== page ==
My last post introduced JDRF's Children's Congress, a biannual event that brings kids with Type 1 diabetes together in Washington, D.C. to speak to government representatives (including the President) about life with diabetes and the need for a cure.
On Monday, July 12, 2010, applications for the 2011 Children's Congress (CC11) became available online. Here is the link to the 2011 Children's Congress application.
If you're not yet halfway through filling out the app (seriously, go for it!), let me explain why you should apply.
For each Children's Congress, about 1500 kids apply for spots as delegates and approximately 150 of them are selected. Delegates and their families travel to D.C. for the event with travel and hotel expenses paid by JDRF.
This event gets a lot of coverage in the press. CC delegates are often interviewed by their local newspapers and tv stations before and after the event, and have many chances to speak to reporters while on-site in D.C. According to the JDRF CC website, "Media coverage of the event--an integral key to its success--has grown with the event's sophistication. In 2009, it received coverage in more than 300 media outlets throughout the country, including CBS' The Early Show, People Magazine, The New York Times, Washington Post, Fox News Channel, Associated Press, NBC News, and Scholastic Magazine."
It's a great opportunity to learn firsthand about how the U.S. Government works. Any trip to the nation's capital is good for a civics lesson, of course - but spending your time walking the halls of the Capitol, shuttling back and forth between members' offices in the Senate and the House, and attending (or testifying at) a Senate hearing will truly enhance your perspective.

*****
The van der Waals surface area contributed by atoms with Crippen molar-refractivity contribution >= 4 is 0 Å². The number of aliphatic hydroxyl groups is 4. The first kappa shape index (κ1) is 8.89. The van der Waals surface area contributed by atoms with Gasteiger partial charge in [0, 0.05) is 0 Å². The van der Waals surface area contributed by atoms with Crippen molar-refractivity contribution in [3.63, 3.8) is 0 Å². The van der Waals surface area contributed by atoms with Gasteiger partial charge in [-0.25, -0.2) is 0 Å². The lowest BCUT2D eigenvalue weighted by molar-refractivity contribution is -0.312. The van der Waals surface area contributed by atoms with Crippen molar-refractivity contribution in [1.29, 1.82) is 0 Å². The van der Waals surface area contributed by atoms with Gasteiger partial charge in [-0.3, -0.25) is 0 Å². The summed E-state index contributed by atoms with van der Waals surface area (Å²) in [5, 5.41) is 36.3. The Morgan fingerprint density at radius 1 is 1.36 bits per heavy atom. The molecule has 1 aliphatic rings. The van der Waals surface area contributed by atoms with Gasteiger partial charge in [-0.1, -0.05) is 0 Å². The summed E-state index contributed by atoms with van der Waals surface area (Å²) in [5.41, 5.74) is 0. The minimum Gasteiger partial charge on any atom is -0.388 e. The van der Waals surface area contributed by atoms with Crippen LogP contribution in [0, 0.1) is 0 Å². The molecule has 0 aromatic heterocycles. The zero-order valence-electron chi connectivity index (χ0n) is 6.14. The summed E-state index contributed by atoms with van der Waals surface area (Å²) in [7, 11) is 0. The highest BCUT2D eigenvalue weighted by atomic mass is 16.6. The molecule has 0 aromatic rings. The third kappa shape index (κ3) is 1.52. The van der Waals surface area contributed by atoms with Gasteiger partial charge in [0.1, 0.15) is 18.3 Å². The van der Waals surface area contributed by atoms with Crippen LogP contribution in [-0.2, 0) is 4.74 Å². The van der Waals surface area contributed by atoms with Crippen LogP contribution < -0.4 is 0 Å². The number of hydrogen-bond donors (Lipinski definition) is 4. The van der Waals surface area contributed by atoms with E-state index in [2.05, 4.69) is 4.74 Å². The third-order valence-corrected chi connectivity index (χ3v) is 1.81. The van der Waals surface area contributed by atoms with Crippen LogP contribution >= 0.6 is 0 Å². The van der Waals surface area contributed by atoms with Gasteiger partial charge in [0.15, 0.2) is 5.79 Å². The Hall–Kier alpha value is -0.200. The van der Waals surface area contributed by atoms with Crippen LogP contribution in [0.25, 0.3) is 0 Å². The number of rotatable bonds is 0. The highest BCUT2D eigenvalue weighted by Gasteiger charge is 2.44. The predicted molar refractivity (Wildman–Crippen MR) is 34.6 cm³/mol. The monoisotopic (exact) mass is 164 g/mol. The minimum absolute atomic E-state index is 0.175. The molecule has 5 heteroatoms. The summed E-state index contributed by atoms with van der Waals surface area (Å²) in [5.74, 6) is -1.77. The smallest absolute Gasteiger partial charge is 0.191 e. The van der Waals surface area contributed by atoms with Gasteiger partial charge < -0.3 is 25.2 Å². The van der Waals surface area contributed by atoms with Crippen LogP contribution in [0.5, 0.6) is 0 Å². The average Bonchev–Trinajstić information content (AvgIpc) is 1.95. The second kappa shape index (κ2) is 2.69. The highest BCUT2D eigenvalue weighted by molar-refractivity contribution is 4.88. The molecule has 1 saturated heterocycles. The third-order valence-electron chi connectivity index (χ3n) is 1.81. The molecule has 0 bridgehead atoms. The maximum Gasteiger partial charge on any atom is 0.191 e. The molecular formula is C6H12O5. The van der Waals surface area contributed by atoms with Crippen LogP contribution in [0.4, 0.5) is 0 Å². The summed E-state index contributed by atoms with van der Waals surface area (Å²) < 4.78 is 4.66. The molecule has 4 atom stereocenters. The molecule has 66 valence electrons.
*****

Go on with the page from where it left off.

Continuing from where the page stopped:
You can meet celebrities with diabetes. CC09 delegates got to hang out with Nick Jonas. In 2005, Olympic swimmer Gary Hall, Jr. was there. When I attended Children's Congress in 2003, I met Mary Tyler Moore and posed for pictures with Sugar Ray Leonard.
The number one reason to become a CC delegate? Getting the chance to speak on behalf of the 23 million people with diabetes in the whole country. Being a voice for such a large and important group is not only empowering, it's just plain awesome.
After attending Children's Congress, most delegates have made friends for life and continue diabetes advocacy in their communities. I still keep in touch with the other kids I met at CC03, and since 2003, I have spoken at press conferences on behalf of JDRF, gone to more meetings with policymakers in D.C., raised money for research, and started writing for Diabeteens. Now, I get to work with some of the organizers behind Children's Congress as an intern for JDRF's Government Relations office, aka JDRF Advocacy.